Is Soy A Remedy For Menopausal Symptoms?
Essentially, everyone has heard the term “soy” as in edamame soy beans, soy flour, tempeh, tofu, soy milk, or soy sauce; a multibillion dollar industry. Why so popular? Perhaps, it is because many of our currently available commercial hormone preparations originate from soy. And for women of Asian descent raised on a diet rich in soy, the rates of hot flashes and breast cancer are reduced significantly compared to those of North American women.
The biology of soy is complex and only partially understood. Soy is a plant protein containing phytoestrogens (hormones derived from plants) called isoflavones , which have an estrogen‐like structure that binds weakly to estrogen receptors. Soy isoflavones have been described as either stimulating or blocking estrogen responses. If soy isoflavones attach to estrogen receptors not normally involved in the body’s hormone function, their actions are considered stimulating. If they occupy important receptors that need the body’s own estrogens, they act as a blocking agent.
Soy isoflavones are made up of genistein, daidzedin, and other lesser soy metabolites. Whole soy beans have equal amounts of genistein and daidzedin, while the soybean germ has four times as much daidzedin as genistein. All commercial soy isoflavones are attached to sugar molecules, which may make up as much as 50% of the isoflavone. During consumption, sugar is removed in the intestine, resulting in a metabolically active aglycone (without sugar) isoflavone. The intestinal bacteria then convert most of the aglycone into the isoflavone metabolites equol, a daidzedin metabolite, which can be measured in the urine, and p‐ethylphenol, both of which are then absorbed into the blood stream. Equol, the more important of the two, has two forms, S(‐) equol, believed to be the active form, and R(+) Equol. In one six‐month clinical trial in which women were administered a placebo or soy isoflavones, those that demonstrated equol in their urine reported a significantly reduced number of hot flashes, less excessive sweating, fewer palpitations, and less weakness and limb paresthesias when compared with those who received a placebo or when compared with isoflavone‐treated women who did not produce equol. Unfortunately, only 20% to 30% of Western women produce S(‐) equol, as compared to 50% to 60% of Asian women, which may explain the differences in hot flashes and breast cancer risk between the two populations.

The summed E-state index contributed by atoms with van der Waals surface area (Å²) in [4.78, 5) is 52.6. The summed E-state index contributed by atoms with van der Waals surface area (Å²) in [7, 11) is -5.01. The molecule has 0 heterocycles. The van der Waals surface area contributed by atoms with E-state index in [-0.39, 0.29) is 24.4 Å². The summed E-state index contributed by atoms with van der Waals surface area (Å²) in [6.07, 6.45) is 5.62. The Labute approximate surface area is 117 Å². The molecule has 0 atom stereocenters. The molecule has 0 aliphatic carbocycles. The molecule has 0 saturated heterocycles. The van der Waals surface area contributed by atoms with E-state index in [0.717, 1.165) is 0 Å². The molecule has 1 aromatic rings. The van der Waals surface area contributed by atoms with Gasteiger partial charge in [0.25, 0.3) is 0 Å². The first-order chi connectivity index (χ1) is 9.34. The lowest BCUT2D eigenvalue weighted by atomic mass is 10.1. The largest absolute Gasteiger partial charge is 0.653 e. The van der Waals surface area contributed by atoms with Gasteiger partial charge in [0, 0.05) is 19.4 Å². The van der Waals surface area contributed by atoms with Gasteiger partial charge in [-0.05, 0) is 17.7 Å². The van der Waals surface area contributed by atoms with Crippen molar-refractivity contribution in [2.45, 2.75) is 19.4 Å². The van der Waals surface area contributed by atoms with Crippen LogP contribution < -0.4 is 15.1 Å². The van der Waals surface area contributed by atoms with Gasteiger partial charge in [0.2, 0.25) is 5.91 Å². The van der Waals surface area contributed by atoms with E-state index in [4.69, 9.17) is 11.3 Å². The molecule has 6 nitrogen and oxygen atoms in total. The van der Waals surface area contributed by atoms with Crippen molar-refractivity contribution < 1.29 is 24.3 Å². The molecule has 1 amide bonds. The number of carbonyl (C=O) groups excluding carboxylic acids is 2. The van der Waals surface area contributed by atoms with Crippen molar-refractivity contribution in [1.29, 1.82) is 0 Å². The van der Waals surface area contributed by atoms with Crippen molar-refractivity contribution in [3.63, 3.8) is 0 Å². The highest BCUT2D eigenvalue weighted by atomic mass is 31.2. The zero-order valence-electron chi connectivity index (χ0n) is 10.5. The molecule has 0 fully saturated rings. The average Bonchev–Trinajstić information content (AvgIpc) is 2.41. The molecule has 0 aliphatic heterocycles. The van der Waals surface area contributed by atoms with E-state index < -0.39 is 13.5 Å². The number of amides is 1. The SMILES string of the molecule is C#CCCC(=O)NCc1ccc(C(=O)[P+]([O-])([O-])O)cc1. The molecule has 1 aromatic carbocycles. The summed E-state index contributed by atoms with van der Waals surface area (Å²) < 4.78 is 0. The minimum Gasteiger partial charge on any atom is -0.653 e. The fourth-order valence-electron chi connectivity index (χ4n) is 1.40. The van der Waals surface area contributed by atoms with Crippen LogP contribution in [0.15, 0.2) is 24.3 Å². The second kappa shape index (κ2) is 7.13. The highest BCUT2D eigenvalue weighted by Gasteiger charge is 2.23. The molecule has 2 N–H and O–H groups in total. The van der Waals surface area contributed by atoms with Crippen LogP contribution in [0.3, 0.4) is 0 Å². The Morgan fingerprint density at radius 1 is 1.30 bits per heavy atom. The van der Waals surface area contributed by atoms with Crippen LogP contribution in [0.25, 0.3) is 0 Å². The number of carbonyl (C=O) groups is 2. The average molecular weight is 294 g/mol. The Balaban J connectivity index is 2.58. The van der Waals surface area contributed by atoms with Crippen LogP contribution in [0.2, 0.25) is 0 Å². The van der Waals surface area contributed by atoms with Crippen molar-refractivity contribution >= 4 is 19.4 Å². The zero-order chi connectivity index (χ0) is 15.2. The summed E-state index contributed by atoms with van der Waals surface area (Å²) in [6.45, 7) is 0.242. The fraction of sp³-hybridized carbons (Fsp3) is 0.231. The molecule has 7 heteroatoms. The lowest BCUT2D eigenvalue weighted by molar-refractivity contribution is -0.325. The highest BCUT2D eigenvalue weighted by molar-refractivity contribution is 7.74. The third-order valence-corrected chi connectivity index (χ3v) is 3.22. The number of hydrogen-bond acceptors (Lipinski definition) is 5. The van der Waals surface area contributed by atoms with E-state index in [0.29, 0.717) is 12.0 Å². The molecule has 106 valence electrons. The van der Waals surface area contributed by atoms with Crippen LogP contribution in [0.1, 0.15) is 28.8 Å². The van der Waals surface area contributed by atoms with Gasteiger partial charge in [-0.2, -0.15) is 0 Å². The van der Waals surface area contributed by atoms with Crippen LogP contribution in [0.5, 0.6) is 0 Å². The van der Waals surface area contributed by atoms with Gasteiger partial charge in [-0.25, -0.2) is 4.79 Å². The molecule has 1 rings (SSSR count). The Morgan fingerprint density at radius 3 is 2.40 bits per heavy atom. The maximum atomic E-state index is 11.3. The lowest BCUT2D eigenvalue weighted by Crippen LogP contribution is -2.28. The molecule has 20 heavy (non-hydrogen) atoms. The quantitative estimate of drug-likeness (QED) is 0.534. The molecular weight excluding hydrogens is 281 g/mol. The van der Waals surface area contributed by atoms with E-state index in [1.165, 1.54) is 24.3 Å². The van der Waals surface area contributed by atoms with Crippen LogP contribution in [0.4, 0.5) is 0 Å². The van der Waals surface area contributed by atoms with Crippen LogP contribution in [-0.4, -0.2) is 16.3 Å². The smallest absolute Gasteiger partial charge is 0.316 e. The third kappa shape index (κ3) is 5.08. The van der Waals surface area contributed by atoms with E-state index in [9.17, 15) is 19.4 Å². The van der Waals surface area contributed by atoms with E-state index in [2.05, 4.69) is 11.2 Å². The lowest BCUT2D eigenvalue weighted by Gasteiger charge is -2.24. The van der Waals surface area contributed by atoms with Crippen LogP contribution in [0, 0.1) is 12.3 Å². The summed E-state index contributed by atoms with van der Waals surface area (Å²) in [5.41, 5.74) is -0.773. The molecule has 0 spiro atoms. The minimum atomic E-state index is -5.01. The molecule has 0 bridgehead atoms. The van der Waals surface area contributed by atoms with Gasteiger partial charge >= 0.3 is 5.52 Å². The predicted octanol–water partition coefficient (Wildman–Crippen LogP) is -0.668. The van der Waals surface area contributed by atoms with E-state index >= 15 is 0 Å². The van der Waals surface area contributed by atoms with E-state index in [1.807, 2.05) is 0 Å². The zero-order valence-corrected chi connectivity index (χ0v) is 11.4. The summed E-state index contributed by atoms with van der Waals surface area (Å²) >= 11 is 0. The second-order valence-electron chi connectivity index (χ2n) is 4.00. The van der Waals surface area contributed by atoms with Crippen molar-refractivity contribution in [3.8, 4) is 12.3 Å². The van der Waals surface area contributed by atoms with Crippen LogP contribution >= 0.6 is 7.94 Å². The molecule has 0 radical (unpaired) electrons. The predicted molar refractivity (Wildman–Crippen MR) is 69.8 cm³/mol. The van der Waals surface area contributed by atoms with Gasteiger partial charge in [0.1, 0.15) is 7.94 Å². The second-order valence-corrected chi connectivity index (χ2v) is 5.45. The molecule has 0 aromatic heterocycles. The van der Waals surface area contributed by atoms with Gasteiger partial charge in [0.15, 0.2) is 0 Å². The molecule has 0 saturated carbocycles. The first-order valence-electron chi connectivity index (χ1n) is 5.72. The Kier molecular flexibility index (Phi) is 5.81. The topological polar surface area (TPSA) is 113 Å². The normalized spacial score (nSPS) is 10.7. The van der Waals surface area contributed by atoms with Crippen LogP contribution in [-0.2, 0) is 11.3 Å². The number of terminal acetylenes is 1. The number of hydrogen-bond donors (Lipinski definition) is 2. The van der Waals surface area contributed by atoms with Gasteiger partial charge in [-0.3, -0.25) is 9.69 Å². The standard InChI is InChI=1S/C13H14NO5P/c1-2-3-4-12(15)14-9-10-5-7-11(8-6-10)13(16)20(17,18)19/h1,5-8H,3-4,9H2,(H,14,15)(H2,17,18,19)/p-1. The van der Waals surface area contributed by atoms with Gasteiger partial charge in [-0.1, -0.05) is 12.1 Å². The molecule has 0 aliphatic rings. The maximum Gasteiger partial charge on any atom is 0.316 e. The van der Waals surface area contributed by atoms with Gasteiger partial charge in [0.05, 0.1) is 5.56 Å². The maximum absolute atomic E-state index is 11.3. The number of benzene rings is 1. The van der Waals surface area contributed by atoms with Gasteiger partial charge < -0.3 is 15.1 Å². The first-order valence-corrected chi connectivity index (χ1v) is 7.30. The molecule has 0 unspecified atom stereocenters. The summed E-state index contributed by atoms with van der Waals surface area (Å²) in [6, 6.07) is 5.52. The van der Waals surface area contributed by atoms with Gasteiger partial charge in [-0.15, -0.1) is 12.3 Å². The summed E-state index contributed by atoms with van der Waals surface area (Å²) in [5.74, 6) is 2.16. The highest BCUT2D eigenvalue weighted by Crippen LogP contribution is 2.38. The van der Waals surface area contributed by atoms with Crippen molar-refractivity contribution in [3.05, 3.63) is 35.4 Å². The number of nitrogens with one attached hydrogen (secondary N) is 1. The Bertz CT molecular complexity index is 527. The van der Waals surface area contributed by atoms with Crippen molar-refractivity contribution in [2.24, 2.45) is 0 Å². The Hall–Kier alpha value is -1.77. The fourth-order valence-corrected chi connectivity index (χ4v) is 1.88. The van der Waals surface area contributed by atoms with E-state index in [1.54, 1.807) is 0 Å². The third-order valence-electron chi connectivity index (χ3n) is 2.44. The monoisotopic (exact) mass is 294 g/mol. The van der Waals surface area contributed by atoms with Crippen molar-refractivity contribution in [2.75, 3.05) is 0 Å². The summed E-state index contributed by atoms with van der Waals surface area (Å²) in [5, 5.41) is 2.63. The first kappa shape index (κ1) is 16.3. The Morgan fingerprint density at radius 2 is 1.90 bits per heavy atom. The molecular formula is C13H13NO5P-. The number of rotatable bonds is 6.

The future direction of soy research is predicated on understanding better how soy interacts with individual estrogen receptors and the inflammatory proteins of menopause. Soy isoflavones are about one third as effective as estrogen in reducing hot flashes. However, prolonged daily soy consumption has been shown to reduce important menopause-related inflammatory proteins.
The role of soy biology is important, and it will be the scientists, working with clinicians, who ultimately define its usefulness in menopause management.
By James Woods, M.D.
Dr. Woods treats patients for menopause at the Hess/Woods Gynecology Practice.
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James Woods |